The COVID-19 pandemic has challenged all of Maine's congregate settings, including homeless shelters, which have had to reduce capacity.
Many advocates say they are concerned that needs could increase when court hearings on evictions can resume in August. So some service providers are hoping to reconfigure the state's shelter and homeless resource system in an effort to support residents — and get more housed — in the months ahead.
Becca Gildred unlocks the door to a tiny building in Rockport that has traditionally been used by her agency, the Knox County Homeless Coalition, as an education space for clients from across the Midcoast. But today, the building is being used for a different purpose, and stacks of cans reach close to the ceiling.
“Right now, it's warehousing extra food, because of trying to meet the need, from day one, of COVID,” Gildred says. “We did not stop. We merely just pivoted and worked quickly to address the increase in need of all the people we serve.”
The Knox County Homeless Coalition serves about 400 people across three coastal counties. It provides services such as transportation, food and housing, and it also operates a shelter for 22 people inside a big, green Victorian-style house nearby.
Executive Director Stephanie Primm says the clients here are often working families. But they face a lack of affordable housing in a region where real estate prices have skyrocketed, with the pandemic's economic effects only making things harder.
"One of the other things we're seeing is, if there were already tenuous shared living situations, where people were sharing space to save money, perhaps tenuous family relationships, but ‘OK, you can stay on my couch,’ or ‘you can use this extra space in the corner’ — when people were forced to stay home together, and there were already tenuous situations, we saw a lot of people getting kicked out of those situations," Primm says. "And we're anticipating, especially with what's going on with the rest of the country, with the spike, we're anticipating a significant increase in need over the next six months."
Primm says that in Knox County, one strategy has been to work with the state to dramatically expand access to hotel rooms, creating more private space for families and individuals.
“We actually have a whole hotel leased,” Primm says. “In addition, we have scattered site hotel rooms. So we're covering, within an hour circumference of our agency, there are people everywhere.”
Elsewhere in the state, the need for more space for quarantining and isolation, and reduced shelter capacity due to social distancing, has led MaineHousing to work with local agencies to stand up emergency wellness shelters, from Portland to Lewiston and Presque Isle. Shawn Yardley is the CEO of Community Concepts, which operated the shelter at the Lewiston Armory. He says until it closed last week, it provided around-the-clock services for about 50 people each day who had few other places to turn.
But he fears that the situation could worsen in a few weeks when courts resume hearings, including those for evictions.
“A lot of people, if they find themselves situationally homeless, have family and friends, that can help a little bit,” Yardley says. “So they might not feel it immediately. But the people on the margins are really the bellwether. They're the ones that tell us where things are at. Because they exhaust their resources, they don't have any support...so I'm really, really concerned.”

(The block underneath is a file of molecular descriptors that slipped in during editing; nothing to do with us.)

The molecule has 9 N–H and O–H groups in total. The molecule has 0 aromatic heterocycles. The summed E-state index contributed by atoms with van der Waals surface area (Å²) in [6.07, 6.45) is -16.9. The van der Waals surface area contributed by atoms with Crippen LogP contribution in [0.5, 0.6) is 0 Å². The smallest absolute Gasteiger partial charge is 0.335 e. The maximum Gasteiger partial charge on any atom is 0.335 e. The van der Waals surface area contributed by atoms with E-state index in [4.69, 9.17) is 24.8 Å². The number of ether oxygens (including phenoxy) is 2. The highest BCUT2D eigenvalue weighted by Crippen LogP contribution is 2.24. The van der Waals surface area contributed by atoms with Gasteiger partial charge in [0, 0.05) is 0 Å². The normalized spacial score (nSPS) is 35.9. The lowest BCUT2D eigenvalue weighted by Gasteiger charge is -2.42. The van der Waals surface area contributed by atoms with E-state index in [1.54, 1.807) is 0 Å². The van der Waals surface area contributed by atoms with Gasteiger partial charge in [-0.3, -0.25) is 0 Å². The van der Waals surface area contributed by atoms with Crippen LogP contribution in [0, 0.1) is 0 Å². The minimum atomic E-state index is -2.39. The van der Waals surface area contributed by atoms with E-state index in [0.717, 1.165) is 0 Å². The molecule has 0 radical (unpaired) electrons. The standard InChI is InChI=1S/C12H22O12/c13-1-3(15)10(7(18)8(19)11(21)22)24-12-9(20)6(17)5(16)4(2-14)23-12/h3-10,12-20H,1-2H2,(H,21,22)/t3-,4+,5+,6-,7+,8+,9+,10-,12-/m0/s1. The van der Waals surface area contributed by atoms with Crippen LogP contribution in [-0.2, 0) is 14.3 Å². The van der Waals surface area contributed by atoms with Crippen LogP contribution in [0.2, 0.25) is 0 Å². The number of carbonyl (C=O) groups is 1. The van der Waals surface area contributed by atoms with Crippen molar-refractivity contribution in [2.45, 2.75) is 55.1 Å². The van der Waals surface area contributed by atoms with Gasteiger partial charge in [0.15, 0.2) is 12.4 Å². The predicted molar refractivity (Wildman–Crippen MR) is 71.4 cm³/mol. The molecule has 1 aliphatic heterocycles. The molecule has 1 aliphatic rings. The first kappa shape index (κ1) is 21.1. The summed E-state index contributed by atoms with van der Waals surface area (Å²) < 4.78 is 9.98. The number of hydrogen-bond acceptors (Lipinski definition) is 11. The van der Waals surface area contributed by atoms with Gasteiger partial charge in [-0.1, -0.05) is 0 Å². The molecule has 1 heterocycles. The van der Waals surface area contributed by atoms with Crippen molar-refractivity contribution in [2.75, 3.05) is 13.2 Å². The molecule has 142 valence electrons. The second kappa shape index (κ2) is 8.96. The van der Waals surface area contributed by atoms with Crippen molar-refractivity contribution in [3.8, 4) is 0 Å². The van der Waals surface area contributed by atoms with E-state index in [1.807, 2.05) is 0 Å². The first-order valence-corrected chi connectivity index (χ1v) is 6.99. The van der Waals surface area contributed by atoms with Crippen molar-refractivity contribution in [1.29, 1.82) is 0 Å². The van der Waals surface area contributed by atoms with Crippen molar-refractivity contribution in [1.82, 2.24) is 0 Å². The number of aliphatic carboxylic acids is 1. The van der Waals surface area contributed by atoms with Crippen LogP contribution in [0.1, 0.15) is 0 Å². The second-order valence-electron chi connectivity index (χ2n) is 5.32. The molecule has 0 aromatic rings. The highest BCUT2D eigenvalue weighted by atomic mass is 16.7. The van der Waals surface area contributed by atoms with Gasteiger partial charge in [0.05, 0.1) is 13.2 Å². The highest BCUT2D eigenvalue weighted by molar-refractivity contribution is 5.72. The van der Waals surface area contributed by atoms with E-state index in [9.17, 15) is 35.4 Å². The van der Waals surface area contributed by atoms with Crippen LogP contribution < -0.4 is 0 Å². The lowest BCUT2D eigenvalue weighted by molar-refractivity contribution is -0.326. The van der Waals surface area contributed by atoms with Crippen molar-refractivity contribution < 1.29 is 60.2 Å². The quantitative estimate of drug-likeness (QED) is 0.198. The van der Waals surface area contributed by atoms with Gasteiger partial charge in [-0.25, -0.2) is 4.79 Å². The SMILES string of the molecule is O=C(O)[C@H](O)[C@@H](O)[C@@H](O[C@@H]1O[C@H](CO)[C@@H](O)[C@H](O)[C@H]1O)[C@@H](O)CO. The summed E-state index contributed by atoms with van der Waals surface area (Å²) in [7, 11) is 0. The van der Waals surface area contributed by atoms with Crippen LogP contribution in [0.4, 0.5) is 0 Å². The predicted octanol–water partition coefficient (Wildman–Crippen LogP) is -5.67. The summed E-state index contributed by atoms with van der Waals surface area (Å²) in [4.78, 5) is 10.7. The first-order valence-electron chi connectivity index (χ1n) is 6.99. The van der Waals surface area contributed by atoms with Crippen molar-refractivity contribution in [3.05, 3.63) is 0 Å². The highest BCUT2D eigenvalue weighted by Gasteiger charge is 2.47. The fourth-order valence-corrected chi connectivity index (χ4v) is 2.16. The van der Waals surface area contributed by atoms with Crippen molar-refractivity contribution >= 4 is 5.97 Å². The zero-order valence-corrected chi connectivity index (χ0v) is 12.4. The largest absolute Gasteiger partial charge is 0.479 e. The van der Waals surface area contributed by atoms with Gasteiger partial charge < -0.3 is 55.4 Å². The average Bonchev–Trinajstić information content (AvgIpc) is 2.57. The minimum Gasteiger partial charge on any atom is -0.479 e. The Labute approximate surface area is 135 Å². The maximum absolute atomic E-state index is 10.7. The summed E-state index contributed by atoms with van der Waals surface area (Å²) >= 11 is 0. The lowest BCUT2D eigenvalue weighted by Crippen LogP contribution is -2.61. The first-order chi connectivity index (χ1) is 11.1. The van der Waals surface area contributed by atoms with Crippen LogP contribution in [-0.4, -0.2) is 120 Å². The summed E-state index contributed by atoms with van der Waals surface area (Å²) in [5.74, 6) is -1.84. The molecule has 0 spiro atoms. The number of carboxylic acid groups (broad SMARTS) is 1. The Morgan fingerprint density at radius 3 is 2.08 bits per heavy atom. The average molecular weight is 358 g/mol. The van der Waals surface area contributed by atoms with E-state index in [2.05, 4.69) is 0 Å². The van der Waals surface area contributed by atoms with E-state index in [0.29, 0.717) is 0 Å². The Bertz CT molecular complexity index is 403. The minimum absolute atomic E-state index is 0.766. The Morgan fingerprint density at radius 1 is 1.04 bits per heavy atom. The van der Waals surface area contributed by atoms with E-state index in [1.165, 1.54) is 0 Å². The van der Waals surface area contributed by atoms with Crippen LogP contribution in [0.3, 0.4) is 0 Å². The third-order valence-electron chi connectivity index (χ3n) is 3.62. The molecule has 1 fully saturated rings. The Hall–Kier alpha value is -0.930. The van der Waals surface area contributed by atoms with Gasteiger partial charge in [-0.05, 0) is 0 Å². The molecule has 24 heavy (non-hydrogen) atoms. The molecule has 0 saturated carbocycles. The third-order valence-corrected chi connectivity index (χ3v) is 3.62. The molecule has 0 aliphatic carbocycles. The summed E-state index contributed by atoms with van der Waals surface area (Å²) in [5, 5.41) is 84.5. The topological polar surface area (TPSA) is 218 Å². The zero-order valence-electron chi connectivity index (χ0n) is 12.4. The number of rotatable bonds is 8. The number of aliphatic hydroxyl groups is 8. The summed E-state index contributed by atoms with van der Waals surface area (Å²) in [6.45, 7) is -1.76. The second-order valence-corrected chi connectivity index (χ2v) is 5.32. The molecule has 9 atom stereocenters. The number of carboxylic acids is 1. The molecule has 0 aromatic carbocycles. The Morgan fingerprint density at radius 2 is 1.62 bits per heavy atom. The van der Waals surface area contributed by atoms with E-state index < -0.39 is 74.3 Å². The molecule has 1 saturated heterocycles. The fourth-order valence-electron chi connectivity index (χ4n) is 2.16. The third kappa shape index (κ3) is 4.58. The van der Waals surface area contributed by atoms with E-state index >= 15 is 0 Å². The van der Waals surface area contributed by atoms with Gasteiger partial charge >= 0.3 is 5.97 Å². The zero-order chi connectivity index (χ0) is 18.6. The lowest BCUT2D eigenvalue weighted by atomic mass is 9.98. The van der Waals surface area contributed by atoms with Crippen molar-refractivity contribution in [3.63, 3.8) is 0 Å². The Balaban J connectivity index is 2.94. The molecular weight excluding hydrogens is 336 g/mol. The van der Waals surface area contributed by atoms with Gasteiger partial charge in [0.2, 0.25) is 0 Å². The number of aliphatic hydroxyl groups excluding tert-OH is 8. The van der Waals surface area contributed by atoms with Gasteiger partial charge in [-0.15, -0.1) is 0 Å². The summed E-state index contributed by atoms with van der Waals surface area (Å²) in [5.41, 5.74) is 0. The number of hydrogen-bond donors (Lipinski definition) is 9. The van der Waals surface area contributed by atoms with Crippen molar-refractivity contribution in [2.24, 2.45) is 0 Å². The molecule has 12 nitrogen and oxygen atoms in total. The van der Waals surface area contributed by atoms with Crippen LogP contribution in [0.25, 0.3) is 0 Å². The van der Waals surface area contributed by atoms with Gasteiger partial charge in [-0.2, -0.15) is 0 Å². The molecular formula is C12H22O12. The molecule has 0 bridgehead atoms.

"I think it's safe to say that overall, the demand has increased," says MaineHousing Director Dan Brennan. "And it just exacerbates the need to have a system in place that can then help support that."
Brennan says the state has already provided one-time rental payments to more than 6,000 people since the pandemic began. And Brennan says his agency is working with the state Department of Economic and Community Development to create a more robust rental assistance program going forward, and it aims to invest more resources to rapidly re-house individuals.
But beyond those immediate strategies, Maine's Statewide Homeless Council has asked the state for $60 million in federal CARES Act funds it has received, in hopes of reshaping the state's homeless resource system going forward.
Part of that strategy, Brennan says, would be to reimagine shelters. Instead of the typical crowded congregate spaces, he envisions a more regional approach, with smaller, scattered dwellings offering more space for clients to spread out.
“If we can move to a model, like we've had with the wellness shelters, where they're open 24-7, and they're contained, and they're able to provide care and nurturing to the individuals that are in those buildings, helping them get out into independent housing, that might make for a better approach than what we've been doing.”
Already, Portland's Preble Street is moving in that direction. Executive Director Mark Swann says after witnessing the success of the temporary wellness shelter inside USM's Sullivan Gym earlier this year, the organization is developing plans to reconfigure one of its buildings as a more wide-open shelter with services for clients.
“We're working on a redesign of this facility to open a 40-bed, 24-7, spread-out, trauma-informed, professionally run shelter,” Swann says. “And then I think Portland needs two or three more shelters, or I should say Greater Portland. We do need a regional approach for this issue.”
Beyond that, the Statewide Homeless Council is also calling for the state to put tens of millions of dollars toward building more affordable and supportive housing in the state. Advocates are hoping that with more housing and reconfigured shelters, families and homeless individuals can feel safer and get services more quickly, which can then help them get back on their feet.